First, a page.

TFC dealt away its first-round pick earlier in the off-season for veteran defender Nathan Sturgis, but player personnel boss Paul Mariner showed why he’s considered a great evaluator of college talent with several smart picks.

Toronto landed some promising players with late MLS Draft picks in right back Demitrius Omphroy and wingers Efrain Burgos and Joao Plata. Omphroy could wind up starting, while Plata was one of the more intriguing players in the draft. He’s 5-foot-2, but is extremely quick and skilled and could wind up being a nice change-of-pace off the bench.

TFC then compiled one of the more impressive collections of talent in the Supplemental Draft in J.C. Banks, Steven Beattie and Spencer Thompson.


Landing Chad Barrett for a discount price was a good way to start draft day, but when Chivas USA and Columbus both traded up to grab top forward prospects in Victor Estupinan and Justin Meram, the Galaxy had to feel a pinch. Bruce Arena settled for diminutive midfielder Paulo Cardozo. Right winger Hector Jimenez (California) is another quality addition.

The Galaxy boosted its central midfield depth in the Supplemental Draft with Daniel Keat (Dartmouth) and Dustin McCarty (North Carolina), the younger brother of U.S. national team midfielder Dax McCarty.


Robin Fraser’s first drafts as head coach yielded a deep haul of talent that should boost a thin roster. Zarek Valentin will be expected to step in and start, either at right back or in central defense, while Ecuadorian striker Victor Estupinan could help out a forward line that has little beyond Justin Braun.

Supplemental picks Ernesto Carranza (Sacramento State) and Curtis Ushedo (UAB) will have a good chance of making the roster.


The Earthquakes dealt away their first-round pick and allocation money for veteran striker Steven Lenhart, a solid addition up top, even if the price was a bit high.

The real steal for San Jose was landing Akron playmaker Anthony Ampaipitakwong late in the second round.


Trading away a first-round pick for allocation money isn’t exactly a sexy move, but it is certainly practical for a loaded team with few needs aside from more cap space to keep all its talent.

RSL still managed to work some magic in the Supplemental Draft, where the club landed goalkeeper Jeff Attinella, arguably the second-best goalkeeper in this year’s draft pool.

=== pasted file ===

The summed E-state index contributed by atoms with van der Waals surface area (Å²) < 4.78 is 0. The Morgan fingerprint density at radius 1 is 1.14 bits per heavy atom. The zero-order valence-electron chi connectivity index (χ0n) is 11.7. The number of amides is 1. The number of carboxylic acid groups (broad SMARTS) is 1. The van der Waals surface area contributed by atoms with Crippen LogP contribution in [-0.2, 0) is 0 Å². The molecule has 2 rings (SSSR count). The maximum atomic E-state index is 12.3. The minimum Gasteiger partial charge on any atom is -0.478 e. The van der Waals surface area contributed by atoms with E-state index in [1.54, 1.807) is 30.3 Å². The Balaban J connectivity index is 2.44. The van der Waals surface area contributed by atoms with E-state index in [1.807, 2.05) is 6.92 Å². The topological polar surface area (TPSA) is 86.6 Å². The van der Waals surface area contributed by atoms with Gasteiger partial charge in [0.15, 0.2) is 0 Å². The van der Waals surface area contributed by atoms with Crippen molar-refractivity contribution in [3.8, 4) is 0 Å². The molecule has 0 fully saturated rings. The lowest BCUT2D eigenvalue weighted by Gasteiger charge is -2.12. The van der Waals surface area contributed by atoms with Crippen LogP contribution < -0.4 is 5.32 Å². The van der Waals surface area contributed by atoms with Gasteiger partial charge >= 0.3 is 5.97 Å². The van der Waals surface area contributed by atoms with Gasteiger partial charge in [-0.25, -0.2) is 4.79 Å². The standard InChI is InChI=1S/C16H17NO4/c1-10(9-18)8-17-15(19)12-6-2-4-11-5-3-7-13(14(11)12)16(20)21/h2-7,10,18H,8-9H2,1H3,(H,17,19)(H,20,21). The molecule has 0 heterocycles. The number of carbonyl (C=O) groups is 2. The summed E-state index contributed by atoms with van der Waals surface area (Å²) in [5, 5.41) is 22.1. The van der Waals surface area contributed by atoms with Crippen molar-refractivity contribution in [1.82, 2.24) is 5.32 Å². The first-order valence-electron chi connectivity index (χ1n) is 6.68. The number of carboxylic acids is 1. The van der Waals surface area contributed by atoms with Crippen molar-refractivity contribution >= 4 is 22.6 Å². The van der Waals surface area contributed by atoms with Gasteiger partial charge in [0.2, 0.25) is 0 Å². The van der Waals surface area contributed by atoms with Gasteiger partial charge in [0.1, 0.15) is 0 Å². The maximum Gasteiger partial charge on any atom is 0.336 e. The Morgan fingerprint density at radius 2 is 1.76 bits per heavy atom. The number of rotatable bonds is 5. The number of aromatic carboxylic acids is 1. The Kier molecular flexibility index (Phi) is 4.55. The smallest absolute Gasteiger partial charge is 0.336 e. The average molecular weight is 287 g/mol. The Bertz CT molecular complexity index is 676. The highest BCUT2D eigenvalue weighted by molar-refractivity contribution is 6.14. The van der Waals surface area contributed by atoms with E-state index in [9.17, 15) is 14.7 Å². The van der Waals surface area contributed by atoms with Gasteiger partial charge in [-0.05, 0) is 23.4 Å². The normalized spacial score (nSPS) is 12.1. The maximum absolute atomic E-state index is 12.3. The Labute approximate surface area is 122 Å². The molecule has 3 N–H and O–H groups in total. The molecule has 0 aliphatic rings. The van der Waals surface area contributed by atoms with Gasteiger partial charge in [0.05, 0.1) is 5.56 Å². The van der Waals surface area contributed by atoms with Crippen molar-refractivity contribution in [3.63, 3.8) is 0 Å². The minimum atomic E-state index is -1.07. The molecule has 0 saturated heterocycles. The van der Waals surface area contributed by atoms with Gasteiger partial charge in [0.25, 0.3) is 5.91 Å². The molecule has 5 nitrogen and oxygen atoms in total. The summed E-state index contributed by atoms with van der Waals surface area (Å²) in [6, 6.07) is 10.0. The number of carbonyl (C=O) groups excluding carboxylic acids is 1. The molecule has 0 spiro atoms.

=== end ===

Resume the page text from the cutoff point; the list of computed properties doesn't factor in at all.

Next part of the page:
The Sounders traded out of the first round, scoring some allocation money in the process, but Sigi Schmid’s side made the most of its collection of second round picks. Left back Michael Tetteh could wind up starting, while Juan Leone Cruz should provide some depth in central defense and at right back.

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Seattle’s quest for a potential successor to Kasey Keller led the club to draft a pair of goalkeepers in Bryan Meredith and Josh Ford. Both are a ways away from being starters, but each has good tools and could develop.


The defending champions didn’t have a ton of needs, but defensive depth was one of them. First-round pick Eddie Ababio is an athletic fullback who could also provide depth at centerback while Colin Givens can also provide defensive cover.

The Rapids could use some depth at forward and may have found a good bargain in Supplemental Draft pick Phillip Bannister (Loyola, Md.).


The Timbers came away from the MLS Draft with the most prepared attacking player in the pool in Darlington Nagbe, a Rookie of the Year front-runner. The Timbers traded into the first-round, but then traded right back out, securing an international player spot in the process.

Chris Taylor should provide some cover at left back, while speedy forward Spencer Thompson could prove to be a Supplemental Draft steal.


The Whitecaps took a gamble on selecting Omar Salgado with the first pick in the 2011 MLS Draft, but his upside and skill set as a 17-year old could help him develop into a star. Vancouver added a pair of Notre Dame players in the versatile Jeb Brovsky and right back Bilal Duckett.

Vancouver found some very good values in the Supplemental Draft, with Michael Boxall a promising centerback and Santiago Bedoya, brother of U.S. national team midfielder Alejandro Bedoya, a left back prospect.


Schellas Hyndman already has a deep squad, but the addition of versatile defender/midfielder Bobby Warshaw could prove to be a genius move. Warshaw could be developed into an understudy for Daniel Hernandez.

Dallas loaded up in the Supplemental Draft, selecting some of Hyndman’s former college players, but they will find it tough to make a Dallas roster loaded with Homegrown Players.


The Dynamo came away the big winners in the MLS Draft, landing highly-rated Akron right back Kofi Sarkodie before trading up to snatch Indiana striker Will Bruin. Sarkodie and Bruin are both good enough to play minutes as rookies and both are Generation adidas players, meaning they don’t count against the team’s salary cap.

Houston has always been known for scoring late-round steals, and Creighton midfielder Sergio Castillo could be this year’s late-round bargain.

Ives Galarcep is a senior writer for covering Major League Soccer and the U.S. national team.